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CPAP Humidifiers

CPAP Humidifiers provide CPAP patients with comfortable sleep apnea treatments. Many CPAP patients experience "dry mouth" or dry airway passages when they wake up after a night of CPAP therapy. This happens often for patients that live in dry climates. CPAP humidifiers deliver moisture to the patient's airway, significantly reducing the chance of dry mouth.

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Types of CPAP Humidifiers

There are two types of humidifiers--cold humidifiers and heated humidifiers.

Types of CPAP Humidifiers

Cold Humidifiers

Cold humidifiers add moisture to CPAP generated air. This mositure is at room temperature. This mix of air and moisture helps to prevent dry mouth symptoms.

Heated Humidifiers

Heated humidifers raise the tempertaure of the moisture before it is mixed with the CPAP generated air. This warm moisture combined with concentrated air provides a more comfortable therapy for many patients who are sensitive to dry, cold air. A heated humidifier warms the mositure so that when the air mixture is delivered to the patient is is close to body temperature, resulting in a more pleasant experience. Heated humidifiers can often achieve better patient compliance and better outcomes.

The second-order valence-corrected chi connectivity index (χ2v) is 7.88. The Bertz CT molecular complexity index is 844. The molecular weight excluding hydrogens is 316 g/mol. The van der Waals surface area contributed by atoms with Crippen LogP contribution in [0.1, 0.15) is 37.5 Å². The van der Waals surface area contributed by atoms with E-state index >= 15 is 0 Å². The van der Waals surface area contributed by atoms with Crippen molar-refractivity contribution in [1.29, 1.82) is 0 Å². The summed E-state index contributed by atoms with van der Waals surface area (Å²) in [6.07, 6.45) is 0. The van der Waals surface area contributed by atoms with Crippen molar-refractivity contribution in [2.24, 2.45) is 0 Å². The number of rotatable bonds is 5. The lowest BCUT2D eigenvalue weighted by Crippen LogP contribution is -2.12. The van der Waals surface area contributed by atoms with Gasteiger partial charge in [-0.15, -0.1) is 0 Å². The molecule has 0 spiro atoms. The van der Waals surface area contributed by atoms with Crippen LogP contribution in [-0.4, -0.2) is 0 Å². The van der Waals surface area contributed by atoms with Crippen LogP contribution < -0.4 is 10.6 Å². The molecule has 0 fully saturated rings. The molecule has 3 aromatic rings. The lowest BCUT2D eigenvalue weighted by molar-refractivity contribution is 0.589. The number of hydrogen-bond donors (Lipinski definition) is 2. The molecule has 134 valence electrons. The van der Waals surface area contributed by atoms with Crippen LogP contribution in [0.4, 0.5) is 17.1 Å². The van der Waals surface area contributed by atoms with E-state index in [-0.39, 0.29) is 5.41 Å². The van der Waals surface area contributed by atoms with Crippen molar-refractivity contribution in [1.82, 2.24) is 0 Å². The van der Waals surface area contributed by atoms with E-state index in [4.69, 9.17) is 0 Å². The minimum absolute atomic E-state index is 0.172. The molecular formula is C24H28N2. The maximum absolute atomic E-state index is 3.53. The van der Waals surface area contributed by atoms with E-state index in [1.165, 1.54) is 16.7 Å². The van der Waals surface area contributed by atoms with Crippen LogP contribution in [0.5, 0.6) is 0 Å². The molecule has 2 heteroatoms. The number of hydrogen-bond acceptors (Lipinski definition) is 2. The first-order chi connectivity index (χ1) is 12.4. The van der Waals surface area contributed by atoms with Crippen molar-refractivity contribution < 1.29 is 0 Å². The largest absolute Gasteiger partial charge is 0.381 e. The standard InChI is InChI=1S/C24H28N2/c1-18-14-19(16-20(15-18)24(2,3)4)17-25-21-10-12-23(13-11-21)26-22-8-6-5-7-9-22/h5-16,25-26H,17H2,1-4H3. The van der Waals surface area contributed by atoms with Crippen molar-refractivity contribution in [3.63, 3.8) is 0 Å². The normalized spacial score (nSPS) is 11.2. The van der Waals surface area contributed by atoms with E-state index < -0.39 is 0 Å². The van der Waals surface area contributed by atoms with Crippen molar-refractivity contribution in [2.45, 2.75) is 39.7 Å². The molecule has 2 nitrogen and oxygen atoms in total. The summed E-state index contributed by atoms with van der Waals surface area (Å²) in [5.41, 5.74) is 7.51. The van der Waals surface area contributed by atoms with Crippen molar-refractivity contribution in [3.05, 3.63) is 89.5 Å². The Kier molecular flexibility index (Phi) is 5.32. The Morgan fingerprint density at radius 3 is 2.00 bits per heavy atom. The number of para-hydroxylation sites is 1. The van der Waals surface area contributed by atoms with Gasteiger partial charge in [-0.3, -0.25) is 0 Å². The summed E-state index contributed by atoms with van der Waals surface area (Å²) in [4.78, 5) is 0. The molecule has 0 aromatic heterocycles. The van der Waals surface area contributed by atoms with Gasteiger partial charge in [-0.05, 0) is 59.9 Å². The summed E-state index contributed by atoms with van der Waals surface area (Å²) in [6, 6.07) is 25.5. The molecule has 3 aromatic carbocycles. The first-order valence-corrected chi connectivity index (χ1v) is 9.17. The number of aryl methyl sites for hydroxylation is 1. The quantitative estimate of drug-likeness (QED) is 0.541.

A CPAP device with a humidifier essentially provides a combination of therapies--CPAP therapy and humidification therapy. This combination of therapies is very helpful for sensitive patients who require CPAP, but are subject to dry airway passages. This therapy is also very useful for patients who are mouth breathers during the night. Mouth breathing does not provide the moisture that the nasal cavity adds during normal breathing. CPAP humidification can add this needed moisture that mouth breathing prevents.

Since so many CPAP patients develop dry mouth symptoms while using CPAP, most modern CPAP machines come with a built-in humidifier. Some CPAP devices that are sold without humidification have the capability to add humidification through the addition of a humification chamber. Some manufactures offer compatible humidification chambers for their CPAP devices and some third-party companies make chambers that are compatible. Nearly all CPAP companies offer replacement humidification chambers.

 

How To Use CPAP Humidification

Using a CPAP Humidification device is incredibly easy. Simply detach the humidifier from your machine, fill the chamber with distilled water, and reattach the humidifier to your machine. Then, whenever you go to sleep and start to use your machine, you will experience refreshing sleep. Take control of your sleep therapy today and order your humidifier to greatly enhance your sleep apnea treatment.

 

FAQ for CPAP Humidifiers

Can you use tap water with a CPAP humidifier?

Manufacturers recommend distilled water for CPAP humidifiers. Tap water often has minerals that can damage your CPAP device.

Is a humidifier required for CPAP?

No, humidification is not required, but most patients benefit from its use.

Does a CPAP humidifier help with congestion?

Yes, the right amount of humidification is very beneficial. Patients should experiment with humidification levels to find the optimal amount of humidification for their needs. Not enough humidification may lead to dry mouth, while too much humidification may lead to congestion.

How often should my CPAP system be cleaned?

Manufacturers recommend daily cleaning.

 

 

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